How to Actually Keep a Resolution to Meditate

Jay Michaelson
December 24, 2018

We’re predicting a strong January here at Ten Percent Happier.

Like gyms across the country, apps like ours see a nice spike after New Years Day, as people make resolutions to eat better, work out more… and meditate more too.

Of course, that will probably level off in February. Real life has a way of getting in the way of our best intentions and resolutions. There are ways, though, to increase your chances of sticking with that New Year’s Resolution to Meditate. Here are some tips.

1. Integrate

First, think about integrating “contemplative fitness” into the rest of your life. Practicing meditation is just one of those things you do each day, like brushing your teeth or trying to get enough sleep. It’s part of a balanced life: work, play, relationships, health, sanity.

As you think about ratcheting up (or beginning) a meditation practice in the new year, keep that sense of balance intact. What parts of your life are you wanting to increase or decrease in the coming year? What might you be able to cut out, in order to make room for those fifteen or thirty minutes a day of inner work?

Relatedly, try not to have meditation be One More Thing To Cram Into Your Schedule. If your life is super busy, think about ways to integrate mindfulness into your existing routine: eating meditation, for example, or meditations you can do on the bus or train.

If you think about ways to integrate mindfulness into your life, you’re more likely to make a resolution that works for you.

2. Be Realistic

Often when people start meditating, they set goals that are hard to attain. For example, it would be great to meditate for an hour each day. But for most people, that’s just not realistic. Set lower goals. Even one minute a day counts.

Also, there’s no need to fetishize daily meditation – what if you resolved to meditate four times a week instead? Or maybe you meditate “formally” – sitting down, closing eyes – two times a week, and meditate informally two other times.

It can be helpful to choose a frequency when you first set the intention to meditate, rather than “see how it goes” and adjust downward from some unrealistic ideal. I’ll save you the trouble: it’s going to go badly. You’re going to miss some days, fall off your routine, and think meditation isn’t for you. So instead of putting yourself through all that, lower your goals at the start of the process. Be kind to yourself!

Oh, and that goes for results, too. There’s a reason the app is called Ten Percent Happier instead of, I don’t know, Happy All The Time or Serenity Now. If you avoid one conflict each week, no matter how many others you still fall into, you are doing great.

3. Embrace the Fail

As I’ve already suggested, you are likely to fail at whatever quantity or quality of meditation you resolve to do. It’s just how (most) human beings are. Embrace it. Don’t get discouraged. Or if you get discouraged, embrace that too. Remember, whatever is going on, the orientation of mindfulness is to just notice it, see it as it is (remember “right now, it’s like this”?), and let go.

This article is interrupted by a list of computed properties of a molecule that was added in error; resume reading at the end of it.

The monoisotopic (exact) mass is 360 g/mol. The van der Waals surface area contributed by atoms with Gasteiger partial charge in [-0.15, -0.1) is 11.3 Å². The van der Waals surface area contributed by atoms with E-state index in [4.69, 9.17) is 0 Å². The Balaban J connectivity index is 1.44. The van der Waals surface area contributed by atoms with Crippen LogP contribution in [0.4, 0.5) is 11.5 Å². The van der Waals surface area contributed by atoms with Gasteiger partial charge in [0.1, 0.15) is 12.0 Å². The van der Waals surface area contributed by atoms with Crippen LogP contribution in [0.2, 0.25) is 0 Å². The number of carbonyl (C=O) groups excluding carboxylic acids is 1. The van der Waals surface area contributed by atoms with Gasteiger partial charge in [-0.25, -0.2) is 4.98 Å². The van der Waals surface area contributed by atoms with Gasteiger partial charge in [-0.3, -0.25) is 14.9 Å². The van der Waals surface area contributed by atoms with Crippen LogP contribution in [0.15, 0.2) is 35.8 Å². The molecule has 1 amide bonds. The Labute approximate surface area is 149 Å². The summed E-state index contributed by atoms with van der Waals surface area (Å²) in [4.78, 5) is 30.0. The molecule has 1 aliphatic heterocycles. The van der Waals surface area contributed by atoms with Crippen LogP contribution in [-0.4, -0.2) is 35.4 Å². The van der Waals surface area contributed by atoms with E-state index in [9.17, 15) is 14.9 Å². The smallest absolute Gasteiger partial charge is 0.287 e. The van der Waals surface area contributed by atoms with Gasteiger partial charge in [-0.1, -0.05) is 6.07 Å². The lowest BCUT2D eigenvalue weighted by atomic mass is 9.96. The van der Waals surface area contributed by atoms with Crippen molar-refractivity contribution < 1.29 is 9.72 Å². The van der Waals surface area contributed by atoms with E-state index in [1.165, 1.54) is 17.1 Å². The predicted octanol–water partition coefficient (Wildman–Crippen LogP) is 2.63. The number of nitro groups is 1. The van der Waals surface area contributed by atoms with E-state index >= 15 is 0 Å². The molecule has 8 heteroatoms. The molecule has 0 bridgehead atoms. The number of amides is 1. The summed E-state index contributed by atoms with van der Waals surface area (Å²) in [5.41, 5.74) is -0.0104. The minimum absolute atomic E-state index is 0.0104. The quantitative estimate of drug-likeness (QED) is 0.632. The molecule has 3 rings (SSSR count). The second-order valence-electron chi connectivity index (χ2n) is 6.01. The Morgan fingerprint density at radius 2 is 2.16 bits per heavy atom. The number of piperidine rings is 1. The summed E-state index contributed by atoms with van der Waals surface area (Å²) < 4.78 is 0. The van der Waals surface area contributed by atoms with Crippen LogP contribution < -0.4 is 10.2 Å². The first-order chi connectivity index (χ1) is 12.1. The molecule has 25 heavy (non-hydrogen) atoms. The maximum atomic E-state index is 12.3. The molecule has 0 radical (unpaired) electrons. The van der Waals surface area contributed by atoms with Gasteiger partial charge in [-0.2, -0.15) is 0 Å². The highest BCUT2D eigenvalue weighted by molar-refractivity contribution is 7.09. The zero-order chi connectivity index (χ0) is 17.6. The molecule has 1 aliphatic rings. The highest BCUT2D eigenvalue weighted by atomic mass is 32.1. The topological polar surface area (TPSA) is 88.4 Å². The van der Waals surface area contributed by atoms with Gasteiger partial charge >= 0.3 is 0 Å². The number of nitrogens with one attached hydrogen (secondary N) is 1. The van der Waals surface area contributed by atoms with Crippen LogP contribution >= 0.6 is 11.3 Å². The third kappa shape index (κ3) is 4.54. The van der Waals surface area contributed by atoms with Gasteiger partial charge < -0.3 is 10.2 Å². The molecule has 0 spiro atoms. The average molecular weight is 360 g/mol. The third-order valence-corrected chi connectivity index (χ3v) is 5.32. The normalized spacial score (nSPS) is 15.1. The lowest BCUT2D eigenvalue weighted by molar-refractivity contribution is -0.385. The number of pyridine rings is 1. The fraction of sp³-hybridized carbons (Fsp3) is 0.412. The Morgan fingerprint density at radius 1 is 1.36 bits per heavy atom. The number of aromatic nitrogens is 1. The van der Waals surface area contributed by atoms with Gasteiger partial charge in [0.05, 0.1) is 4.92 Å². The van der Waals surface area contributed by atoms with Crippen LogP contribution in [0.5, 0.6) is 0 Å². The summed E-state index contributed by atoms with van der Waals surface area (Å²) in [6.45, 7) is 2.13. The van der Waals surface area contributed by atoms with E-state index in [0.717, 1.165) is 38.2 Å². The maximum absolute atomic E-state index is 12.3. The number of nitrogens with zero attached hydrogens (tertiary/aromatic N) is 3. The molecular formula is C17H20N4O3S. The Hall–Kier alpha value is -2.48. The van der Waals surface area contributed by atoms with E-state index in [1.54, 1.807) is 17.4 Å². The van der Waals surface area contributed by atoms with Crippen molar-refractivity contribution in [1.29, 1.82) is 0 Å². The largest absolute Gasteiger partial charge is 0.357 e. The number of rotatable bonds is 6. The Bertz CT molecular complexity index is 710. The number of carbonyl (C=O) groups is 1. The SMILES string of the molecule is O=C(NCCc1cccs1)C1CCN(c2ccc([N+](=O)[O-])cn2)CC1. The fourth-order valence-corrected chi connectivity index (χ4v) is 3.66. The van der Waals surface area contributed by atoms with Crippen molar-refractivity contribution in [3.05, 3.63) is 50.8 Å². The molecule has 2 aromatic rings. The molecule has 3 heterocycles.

You can also make failure part of your meditation practice. Suppose you’ve had a “bad sit,” meaning, the chattering mind won’t shut up, you’re irritable, and you’re not “getting anything out of it.” It’s fine, we’ve all been there. So instead of trying to focus on the breath, focus on the failure instead. What’s going on right now? What’s happening in the mind? Maybe anger, irritability, thinking, self-judgment – what does your failure cocktail taste like?

A funny thing happens when you do this. As soon as you’re noticing the failure, you’re no longer failing. Because now you’re being mindful again: mindful of failure, of what’s going on right now, maybe of how you got here in the first place. Neat trick, huh?

Finally, you can remind yourself that the story of failure is, in fact, wrong. Actually, you’re getting the benefits of meditation even when you’re not enjoying them. If you come back to the breath 500 times because your mind is wandering 500 times, that is 500 moments of meta-cognition that build neural connections in your pre-frontal cortex. Or in plain English, it’s working.

4. Forgive

Since we’re already planning for “failure,” I suggest you pre-bake some forgiveness into your New Year’s Resolution.

For example, instead of just “I resolve to meditate three times a week,” try something like “I resolve to meditate three times a week, and forgive myself when I don’t, and not fall off the wagon completely even if I’ve messed up a few times.”

Admittedly, that’s not as pithy, but it’s setting yourself up for success – or at least, for success at failure, which is close enough. Go in knowing that, come February or March or whenever, you will mess up, whatever that means for you. Bake it into the resolution and into your expectations for the year.

And when it happens, when you’ve “broken” your resolution, realize that it, and you, are more resilient than that. Okay, you’ve fallen short even of your supposedly-realistic goals. But actually, resolutions don’t break. As soon as you renew the intention to wake up more in your life, to be kinder, happier, and more engaged with the complicated world we live in, it’s back and so are you.

Dr. Jay Michaelson has been teaching meditation for fifteen years in secular, Buddhist, and Jewish communities. Jay is a journalist on CNN Tonight and at Rolling Stone, having been a weekly columnist for the Daily Beast for eight years. Jay was also an editor and podcast host for Ten Percent Happier for four years. He's an affiliated professor at Chicago Theological Seminary. Jay’s eight books include "The Gate of Tears: Sadness and the Spiritual Path" and the brand new "Enlightenment by Trial and Error".

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